The Exploratorium, a museum in San Francisco, is hosting their annual ‘Humorous Holiday Animation Festival’ through Dec 30th.
Here is their line-up:
‘Birdbeat: fugue (2002, 5 min.), by Geoff Adams, transforms the cacophony of birds at a backyard feeder into a jazzy, animated composition.’
‘Fetch (2001, 5 min.), by Nina Paley, is a funny exploration of space involving an animated dog chasing a ball to a lively soundtrack by Nik Phelps and The Sprocket Ensemble.’ To be frank, this is a great example of the kind of shorts I think we see too much of in the world. Full of gags, but nothing substantial. At least she’s moved on to more complex fare (Nina Paley is the maker of Sita Sings the Blues):
Sour Death Balls (1993, 4 min.), ‘by Academy Award-winning filmmaker Jessica Yu, offers a humorous and quirky look at how people from all ages and backgrounds react to extremely sour candy.’ This one’s pretty funny, if just as a social experiment:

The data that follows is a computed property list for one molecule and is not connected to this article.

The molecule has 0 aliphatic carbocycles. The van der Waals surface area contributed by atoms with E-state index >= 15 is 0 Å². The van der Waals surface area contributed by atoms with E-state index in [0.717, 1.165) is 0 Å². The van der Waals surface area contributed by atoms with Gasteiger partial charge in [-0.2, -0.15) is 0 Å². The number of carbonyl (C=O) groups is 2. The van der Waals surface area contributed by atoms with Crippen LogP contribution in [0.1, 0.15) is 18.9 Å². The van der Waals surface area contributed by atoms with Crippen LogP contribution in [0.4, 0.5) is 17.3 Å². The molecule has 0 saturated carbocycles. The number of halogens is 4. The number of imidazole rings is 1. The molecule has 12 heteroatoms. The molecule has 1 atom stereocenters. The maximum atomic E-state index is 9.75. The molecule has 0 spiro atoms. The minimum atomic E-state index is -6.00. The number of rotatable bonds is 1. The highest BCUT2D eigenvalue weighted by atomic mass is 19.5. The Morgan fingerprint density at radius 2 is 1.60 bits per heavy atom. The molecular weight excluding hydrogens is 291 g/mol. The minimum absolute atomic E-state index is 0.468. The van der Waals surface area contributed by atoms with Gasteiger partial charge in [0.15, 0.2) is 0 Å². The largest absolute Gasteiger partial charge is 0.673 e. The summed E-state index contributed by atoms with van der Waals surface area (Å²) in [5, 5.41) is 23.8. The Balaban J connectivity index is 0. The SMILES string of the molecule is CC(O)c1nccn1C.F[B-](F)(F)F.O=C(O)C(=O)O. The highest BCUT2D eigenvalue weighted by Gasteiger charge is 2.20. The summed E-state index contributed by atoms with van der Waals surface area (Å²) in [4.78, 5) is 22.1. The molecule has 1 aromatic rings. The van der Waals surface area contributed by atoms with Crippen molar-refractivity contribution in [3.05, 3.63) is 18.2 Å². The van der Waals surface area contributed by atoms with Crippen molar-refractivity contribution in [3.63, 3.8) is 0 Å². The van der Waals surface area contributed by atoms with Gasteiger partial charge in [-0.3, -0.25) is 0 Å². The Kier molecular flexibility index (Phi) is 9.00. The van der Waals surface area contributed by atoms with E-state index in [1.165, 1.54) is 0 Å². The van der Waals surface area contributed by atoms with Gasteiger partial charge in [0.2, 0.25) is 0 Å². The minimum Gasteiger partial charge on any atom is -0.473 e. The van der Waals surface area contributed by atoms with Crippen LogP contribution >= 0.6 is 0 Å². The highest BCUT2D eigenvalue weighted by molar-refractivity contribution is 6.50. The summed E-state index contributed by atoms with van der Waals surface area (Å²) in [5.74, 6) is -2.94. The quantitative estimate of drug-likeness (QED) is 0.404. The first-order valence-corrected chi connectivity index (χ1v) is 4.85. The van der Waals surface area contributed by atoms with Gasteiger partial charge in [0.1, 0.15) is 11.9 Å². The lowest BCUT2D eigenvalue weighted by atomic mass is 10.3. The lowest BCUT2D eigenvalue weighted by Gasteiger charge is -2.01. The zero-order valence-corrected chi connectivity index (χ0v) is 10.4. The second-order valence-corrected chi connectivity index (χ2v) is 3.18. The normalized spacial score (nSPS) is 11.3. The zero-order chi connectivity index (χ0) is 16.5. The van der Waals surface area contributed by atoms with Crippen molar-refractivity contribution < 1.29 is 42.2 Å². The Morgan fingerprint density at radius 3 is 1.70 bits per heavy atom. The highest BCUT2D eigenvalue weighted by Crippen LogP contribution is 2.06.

‘Western Spaghetti (2008, 2 min.), by PES, is a brilliant stop-motion animation of a surprising cooking demonstration.’ I would imbed this video here but I’ve seen it a gazillion times.
‘Dahlia (2009, 3 min.), by Michael Langan, creates a moving portrait of the bustle and permanence of a city by juxtaposing stable forms and patterns with the frenetic behavior of humanity—and setting it all to a driving score of vocal percussion.’
I couldn’t find Dahlia, but upon researching Michael Langan, I found this film, that I totally remember seeing somewhere. Was it in The Animation Show in Seattle a couple years ago? I remember asking him a question in Q&A about storyboarding. Anyway, I really liked it, very wry – wonderful wacky and weird:
Here’s a great article from the National Post arguing that the best movies of the decade were, in fact, the TV shows. I am, however, surprised that Battlestar Galactica was not mentioned as one of the best tv shows of the decade as of course, it was.